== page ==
Christmas greetings to you wherever you are today.
Every family has
their own particular way of marking Christmas, their own traditions and
rituals which are often handed down from parents or grandparents. Still,
we are all united in remembering and celebrating the birth of Christ
Christmas, we often say, is a family time. Scattered families come back
home to be together for the feast. Christmas reminds us that families
are important for our own wellbeing and for the society we live in.
nourish us, support us and give us a sense of belonging. The family is
also the primary cell of the Church, the place where faith is nourished
and grows in us. For that reason it is sometimes called the domestic
We look forward to the World Meeting of Families in Dublin in 2018 and
we hope that Pope Francis will be able to be with us for it. This event
takes place every 3 years and its aim is to promote, strengthen and
celebrate family life. I commend to you all the Prayer to the Holy
Family, which we have begun distributing at the Christmas Masses.
ask you to make it part of your family prayers over the next couple of
years as we prepare for this important event in the life of the Church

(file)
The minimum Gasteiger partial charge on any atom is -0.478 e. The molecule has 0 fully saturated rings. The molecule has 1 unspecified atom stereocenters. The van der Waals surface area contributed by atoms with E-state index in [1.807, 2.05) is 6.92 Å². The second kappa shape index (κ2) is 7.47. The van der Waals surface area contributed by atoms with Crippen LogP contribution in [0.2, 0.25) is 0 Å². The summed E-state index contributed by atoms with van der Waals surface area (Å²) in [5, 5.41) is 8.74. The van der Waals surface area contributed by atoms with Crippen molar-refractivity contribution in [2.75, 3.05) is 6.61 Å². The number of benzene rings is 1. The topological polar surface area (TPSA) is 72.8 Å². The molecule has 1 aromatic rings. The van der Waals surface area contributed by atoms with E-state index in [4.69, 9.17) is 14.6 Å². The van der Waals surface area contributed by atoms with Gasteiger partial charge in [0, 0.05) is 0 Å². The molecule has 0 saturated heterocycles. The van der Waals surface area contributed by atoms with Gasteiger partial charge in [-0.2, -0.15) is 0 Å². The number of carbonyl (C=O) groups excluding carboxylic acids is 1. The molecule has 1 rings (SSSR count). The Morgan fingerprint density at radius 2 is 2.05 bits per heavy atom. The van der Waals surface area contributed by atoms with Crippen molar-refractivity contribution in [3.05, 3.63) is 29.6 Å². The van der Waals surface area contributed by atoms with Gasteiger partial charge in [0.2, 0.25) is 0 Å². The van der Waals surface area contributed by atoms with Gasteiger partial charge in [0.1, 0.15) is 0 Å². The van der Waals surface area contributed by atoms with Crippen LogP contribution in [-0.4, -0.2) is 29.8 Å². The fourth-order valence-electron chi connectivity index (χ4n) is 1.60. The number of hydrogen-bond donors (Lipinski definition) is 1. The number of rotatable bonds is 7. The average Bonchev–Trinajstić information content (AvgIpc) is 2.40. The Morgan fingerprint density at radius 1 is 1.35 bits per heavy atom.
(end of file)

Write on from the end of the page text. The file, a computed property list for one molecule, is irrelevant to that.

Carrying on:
in our country.
Because families are important, homes are very important too. Without a
home it is very hard to have a family life.
In a recent interview, Fr
Peter McVerry spoke about how homeless people dread Christmas, because
they have nowhere to go, no family home in which to celebrate, perhaps
no family to celebrate with. Christmas makes them feel more lonely and
isolated than ever.
Jesus began his life on this earth homeless and poor. Joseph and Mary
surely felt isolated when they could find no room at the inn in
When Christ was born he identified with the 2,400 Irish
children who are homeless at present, and with the tens of thousands who
are living in poverty.
He identified with the thousands fleeing war in
the Middle East, poverty in Africa and persecution in Pakistan and
For Christians, thinking about these people as we celebrate Christmas is
bound to make us feel a bit uneasy – that amid so much poverty and need
we enjoy such plenty. It’s a healthy unease and a holy unease.
Christmas challenges us to open our hearts in compassion to those who
are in need, who are homeless, or who are refugees. It reminds of
Christ’s word: “Whatever you did to one of the least of these, you did
I wish you all, wherever you are a happy and peace-filled Christmas.